The violence: Cartoonish, heightened reality, graphic and over the top. Blood, guts, exploding heads and more is all for not as it finds a place on the spectrum where it nails being neither gross nor funny. It shocks at first and then becomes numbingly repetitive. Plus the physics are all over the place. The occasional body torn or blown in two had my attention, but much felt like a video game that you played too long.
Action – There are some decent action scenes, although nothing too new or all that engaging, what is delivered is well done. The stand out involves Harley Quinn kicking some ass. Again, if I cared about the characters, then maybe the stakes would matter more to me. When you make your own characters disposable it is tough to invest much interest in their fate.
Visual style – With the exception of the exceptionally creative use of graphics for Harley Quinn that give us a surprisingly imaginative glimpse inside the mind of an unstable madwoman. Other attempts to impress were hit and miss. The most obvious was an extended helmet reflection shot. Yeah, it was cool, but it left me asking, what was the point? Style for style’s sake is my guess. It was hollow and lacked substance or meaning, like a ribbon and wrapping paper on an empty box. It seems to be a theme. The costumes were slick, especially Polka Dot Man, Harley Quinn and a handful of others of the rest of The Squad.
Soundtrack: While there are some great tunes here, the on-the-nose needle drop winks at the camera did little for me as I was having trouble feeling engaged as a whole. I am a sucker for a good needle drop (and even some bad ones) here, besides a song or two… shrug.
My therapy session has come to an end and I have reached some conclusions.
First of all, comparing this film with last Suicide Squad effort is pointless and I will not attempt to do so. On its own merit James Gunn’s The Suicide Squad suffers from style over substance. It tries hard to be clever and often falls flat in its attempts because I could see just about every move miles ahead. The approach of being subversive only works to a certain degree. Once you try to subvert expectations too often you end up going full circle and the subversion negates itself. Once my expectations are subverted I am anticipating more such behavior. You have to recalibrate or the results will be diminishing, as they are here. Repetition kills when it comes to shocks and laughs. This film needed some finesse, instead it is all on, all the time.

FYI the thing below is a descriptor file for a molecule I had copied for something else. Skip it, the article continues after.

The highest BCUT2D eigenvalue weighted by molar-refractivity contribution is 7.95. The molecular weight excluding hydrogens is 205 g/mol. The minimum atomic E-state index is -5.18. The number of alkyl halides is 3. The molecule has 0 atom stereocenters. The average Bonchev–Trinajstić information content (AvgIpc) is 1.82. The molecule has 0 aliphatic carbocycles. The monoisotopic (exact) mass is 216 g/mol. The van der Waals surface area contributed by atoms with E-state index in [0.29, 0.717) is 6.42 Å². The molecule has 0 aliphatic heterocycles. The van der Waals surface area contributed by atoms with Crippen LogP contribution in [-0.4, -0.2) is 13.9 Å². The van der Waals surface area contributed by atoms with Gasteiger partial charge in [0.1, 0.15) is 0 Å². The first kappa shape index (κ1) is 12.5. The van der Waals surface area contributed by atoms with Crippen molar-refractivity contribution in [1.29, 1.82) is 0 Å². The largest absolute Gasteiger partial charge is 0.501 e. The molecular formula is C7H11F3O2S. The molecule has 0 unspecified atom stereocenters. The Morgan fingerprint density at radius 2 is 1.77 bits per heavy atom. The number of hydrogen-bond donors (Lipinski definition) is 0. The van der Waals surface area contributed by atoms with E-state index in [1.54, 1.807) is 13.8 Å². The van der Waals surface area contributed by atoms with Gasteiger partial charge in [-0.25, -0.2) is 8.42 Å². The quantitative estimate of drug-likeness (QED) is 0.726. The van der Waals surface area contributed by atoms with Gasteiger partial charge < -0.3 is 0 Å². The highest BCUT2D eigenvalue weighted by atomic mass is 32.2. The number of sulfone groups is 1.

Overall, my biggest gripe is that the film seems a little too proud of its own “cleverness.” It is the equivalent of a comedian on stage laughing at his own joke while the audience can only muster a half-hearted sympathy chuckle at best. It is constantly elbowing you with raised eyebrows while asking, “did you get that joke?” Yeah, yeah, we got it. That does not mean it is funny. Instead of developing characters to care about or a plot that was gripping in the least it relishes in its own cleverness long after the clever wears off, leaving me waiting for something fresh or more substantial. And waiting I did.
As a whole the film lacks cohesion. It feels like an extended trailer instead of a film. Thinly connected sequences playing out to some cool music as we wait for a plot to break out. The final third is when I felt as if I was watching a film. And while not perfect, this is when the film blends more traditional superhero film moments, touches of character development and some cleverness that feels slightly earned.
It is not a painful film to watch. You won’t be bored. But, if you are like me, you may feel indifferent. I did not touch on the positives enough. There are glimpses of something really good here. A fun night club scene, a handful of fairly funny jokes, Harley’s short-lived romance and the last 30 minutes all have the markings of something slicker, funnier and overall more entertaining. Gunn just bites off more than he can chew and repetition renders the bite to be consistently bland. His inability to better balance sabotages anything that works well. I think I would have really enjoyed it if this was just a Harley Quinn film that reined in all the best of what he delivered here while focusing on one central character.
For a film that’s central theme is all about the importance of those who are seen as disposable by others, The Suicide Squad’s biggest fail is making them just that. Hmmm. If that is Gunn’s final subversive joke, I am not laughing.
“The Suicide Squad” throws a lot at the screen and it rarely connects. It wants to be gross, funny, and cool and settles for exhausting.